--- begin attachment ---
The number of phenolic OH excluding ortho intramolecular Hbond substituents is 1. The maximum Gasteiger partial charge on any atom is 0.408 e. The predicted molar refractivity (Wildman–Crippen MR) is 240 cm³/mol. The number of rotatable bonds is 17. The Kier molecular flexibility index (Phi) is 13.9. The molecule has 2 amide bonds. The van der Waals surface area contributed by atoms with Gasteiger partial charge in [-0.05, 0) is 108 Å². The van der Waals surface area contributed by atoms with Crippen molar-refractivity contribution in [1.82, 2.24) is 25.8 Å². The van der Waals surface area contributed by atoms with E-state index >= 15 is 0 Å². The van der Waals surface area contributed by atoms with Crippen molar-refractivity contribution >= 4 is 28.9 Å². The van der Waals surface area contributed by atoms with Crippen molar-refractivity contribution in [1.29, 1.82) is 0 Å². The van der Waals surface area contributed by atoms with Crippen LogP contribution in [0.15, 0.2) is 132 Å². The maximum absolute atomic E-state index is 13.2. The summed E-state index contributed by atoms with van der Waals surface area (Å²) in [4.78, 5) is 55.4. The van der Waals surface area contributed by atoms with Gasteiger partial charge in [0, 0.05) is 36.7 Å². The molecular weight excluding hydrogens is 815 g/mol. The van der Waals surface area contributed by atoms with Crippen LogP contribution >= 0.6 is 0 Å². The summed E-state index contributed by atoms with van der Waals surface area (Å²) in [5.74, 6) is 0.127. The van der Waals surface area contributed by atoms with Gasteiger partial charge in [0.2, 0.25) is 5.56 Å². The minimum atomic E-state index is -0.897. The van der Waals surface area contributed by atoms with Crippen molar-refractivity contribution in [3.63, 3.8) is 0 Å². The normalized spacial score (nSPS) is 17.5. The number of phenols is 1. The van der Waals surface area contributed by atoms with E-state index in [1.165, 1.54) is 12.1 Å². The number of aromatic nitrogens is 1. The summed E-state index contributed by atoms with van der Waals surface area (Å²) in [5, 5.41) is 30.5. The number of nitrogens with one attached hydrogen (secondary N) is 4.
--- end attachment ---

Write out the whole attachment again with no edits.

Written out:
The number of phenolic OH excluding ortho intramolecular Hbond substituents is 1. The maximum Gasteiger partial charge on any atom is 0.408 e. The predicted molar refractivity (Wildman–Crippen MR) is 240 cm³/mol. The number of rotatable bonds is 17. The Kier molecular flexibility index (Phi) is 13.9. The molecule has 2 amide bonds. The van der Waals surface area contributed by atoms with Gasteiger partial charge in [-0.05, 0) is 108 Å². The van der Waals surface area contributed by atoms with Crippen molar-refractivity contribution in [1.82, 2.24) is 25.8 Å². The van der Waals surface area contributed by atoms with E-state index >= 15 is 0 Å². The van der Waals surface area contributed by atoms with Crippen molar-refractivity contribution >= 4 is 28.9 Å². The van der Waals surface area contributed by atoms with Crippen molar-refractivity contribution in [1.29, 1.82) is 0 Å². The van der Waals surface area contributed by atoms with Crippen LogP contribution in [0.15, 0.2) is 132 Å². The maximum absolute atomic E-state index is 13.2. The summed E-state index contributed by atoms with van der Waals surface area (Å²) in [4.78, 5) is 55.4. The van der Waals surface area contributed by atoms with Gasteiger partial charge in [0, 0.05) is 36.7 Å². The molecular weight excluding hydrogens is 815 g/mol. The van der Waals surface area contributed by atoms with Crippen LogP contribution >= 0.6 is 0 Å². The summed E-state index contributed by atoms with van der Waals surface area (Å²) in [5.74, 6) is 0.127. The van der Waals surface area contributed by atoms with Gasteiger partial charge in [0.2, 0.25) is 5.56 Å². The minimum atomic E-state index is -0.897. The van der Waals surface area contributed by atoms with Crippen molar-refractivity contribution in [3.63, 3.8) is 0 Å². The normalized spacial score (nSPS) is 17.5. The number of phenols is 1. The van der Waals surface area contributed by atoms with E-state index in [1.165, 1.54) is 12.1 Å². The number of aromatic nitrogens is 1. The summed E-state index contributed by atoms with van der Waals surface area (Å²) in [5, 5.41) is 30.5. The number of nitrogens with one attached hydrogen (secondary N) is 4.